- The Washington Times - Monday, January 22, 2007

Last week, we speculated that the two new health-care coalitions to grab headlines of late could be a sign that America’s health-care debate is moving left. Our editorial prompted one of the groups, the Health Coverage Coalition for the Uninsured, to meet yesterday with the editorial board of The Washington Times to make its case. Having heard the case, we can say with some certainty that if this is the “middle ground” of the new health-care debate, then that debate has indeed lurched leftward.

Their plan transcends ideology, said Ron Pollack, the executive director of Families USA, and Alissa Fox, vice president of the BlueCross BlueShield Association. It should appeal across the political spectrum, they contended, with refundable tax credits for families earning up to 300 percent of the poverty level — that’s $60,900 for a family of four. These credits would finance a “significant” percentage of the premium for “meaningful health coverage.” “Significant” could mean 80 percent for the poorest of the uninsured and less as one moves up a sliding income scale, Mrs. Fox said. At a time when the median household income is $46,326 (the 2005 figure), this credit extends well into the middle class.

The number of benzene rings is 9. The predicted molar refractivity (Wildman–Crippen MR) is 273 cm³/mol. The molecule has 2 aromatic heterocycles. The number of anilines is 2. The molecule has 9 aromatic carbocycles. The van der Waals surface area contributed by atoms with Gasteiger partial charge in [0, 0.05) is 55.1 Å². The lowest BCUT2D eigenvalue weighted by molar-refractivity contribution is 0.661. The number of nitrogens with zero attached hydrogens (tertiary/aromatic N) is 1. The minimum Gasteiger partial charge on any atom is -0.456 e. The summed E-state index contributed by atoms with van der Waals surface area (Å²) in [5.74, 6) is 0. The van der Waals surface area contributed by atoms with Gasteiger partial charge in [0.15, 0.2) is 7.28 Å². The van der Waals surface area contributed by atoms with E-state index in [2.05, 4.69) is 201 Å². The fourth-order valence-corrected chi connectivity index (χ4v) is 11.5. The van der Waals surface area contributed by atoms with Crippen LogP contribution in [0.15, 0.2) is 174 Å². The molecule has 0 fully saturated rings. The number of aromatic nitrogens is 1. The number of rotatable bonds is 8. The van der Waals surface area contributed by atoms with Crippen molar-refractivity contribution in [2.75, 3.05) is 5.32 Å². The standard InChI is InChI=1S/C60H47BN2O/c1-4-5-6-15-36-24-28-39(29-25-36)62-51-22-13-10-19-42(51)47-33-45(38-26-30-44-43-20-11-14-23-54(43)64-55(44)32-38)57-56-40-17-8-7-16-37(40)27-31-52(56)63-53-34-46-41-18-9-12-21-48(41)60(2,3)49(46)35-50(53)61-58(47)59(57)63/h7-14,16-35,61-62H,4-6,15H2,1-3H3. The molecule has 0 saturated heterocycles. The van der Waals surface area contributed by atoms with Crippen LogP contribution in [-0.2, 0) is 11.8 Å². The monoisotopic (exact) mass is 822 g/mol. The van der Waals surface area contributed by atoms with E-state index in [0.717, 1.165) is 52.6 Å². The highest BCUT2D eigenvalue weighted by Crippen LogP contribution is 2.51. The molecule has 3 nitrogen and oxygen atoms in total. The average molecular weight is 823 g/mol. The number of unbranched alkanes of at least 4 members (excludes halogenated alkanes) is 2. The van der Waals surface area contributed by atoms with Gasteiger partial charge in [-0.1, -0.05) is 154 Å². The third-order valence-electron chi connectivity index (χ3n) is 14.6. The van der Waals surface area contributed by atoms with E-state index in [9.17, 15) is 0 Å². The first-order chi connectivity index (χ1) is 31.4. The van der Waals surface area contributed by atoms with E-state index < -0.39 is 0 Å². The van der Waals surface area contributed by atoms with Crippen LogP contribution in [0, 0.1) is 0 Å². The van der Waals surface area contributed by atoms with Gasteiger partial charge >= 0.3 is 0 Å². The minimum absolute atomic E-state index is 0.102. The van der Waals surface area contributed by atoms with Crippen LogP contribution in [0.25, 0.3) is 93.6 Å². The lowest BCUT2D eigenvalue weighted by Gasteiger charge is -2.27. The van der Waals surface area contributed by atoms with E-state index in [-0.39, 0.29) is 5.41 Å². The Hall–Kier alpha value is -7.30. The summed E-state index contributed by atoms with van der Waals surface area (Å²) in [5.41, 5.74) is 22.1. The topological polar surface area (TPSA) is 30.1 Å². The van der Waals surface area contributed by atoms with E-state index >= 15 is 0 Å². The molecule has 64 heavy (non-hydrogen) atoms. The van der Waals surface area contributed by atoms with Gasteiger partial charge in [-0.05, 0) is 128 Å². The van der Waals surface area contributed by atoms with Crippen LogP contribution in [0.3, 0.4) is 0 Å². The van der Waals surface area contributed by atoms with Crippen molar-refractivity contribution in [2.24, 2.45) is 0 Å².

The plan’s other key features include extensions of the State Children’s Health Insurance Program and Medicaid to cover uninsured children, plus new rules allowing states to expand Medicaid eligibility to all adults below the federal poverty level and a series of other grants and subsidies. Together, these would indeed effect a measurable decrease in the number of uninsured in the United States, currently around 47 million.

But it would also be staggeringly expensive (at least $45 billion over five years for the children alone) and does nothing to fix the structural inefficiencies of America’s health-care system, which, compared to the major industries democracies, gives relatively poor health outcomes on a dollars-spent basis. It opts instead to build upon what already exists.

We did back-of-the-envelope calculations to reach a rough cost estimate to the U.S. Treasury, which would certainly run into the tens of billions annually and possibly to a hundred billion or more. We mooted a possible cost of $100 billion and neither Mrs. Fox nor Mr. Pollack contested our number.

Suppose a family of four at 200 percent of the poverty level, which is $40,600, purchases a $12,000 health-insurance plan under this proposal with a “significant” credit of 80 percent. That’s a tax credit of $9,600. The typical family at this income level is already exempted from federal income taxes. For 10 million households, that’s $96 billion per year.

We commend the Health Coverage Coalition for the Uninsured for entering the fray, something the other much-noticed coalition, Divided We Fail, has yet to do. But a plan that does nothing to remedy the structural inefficiencies of American health-care with much-needed market mechanisms while increasing federal health-care liabilities by tens or possibly more than one hundred billion dollars per year is not, at least by any real conservative judgment, the “middle ground,” unless that ground has already shifted leftward.

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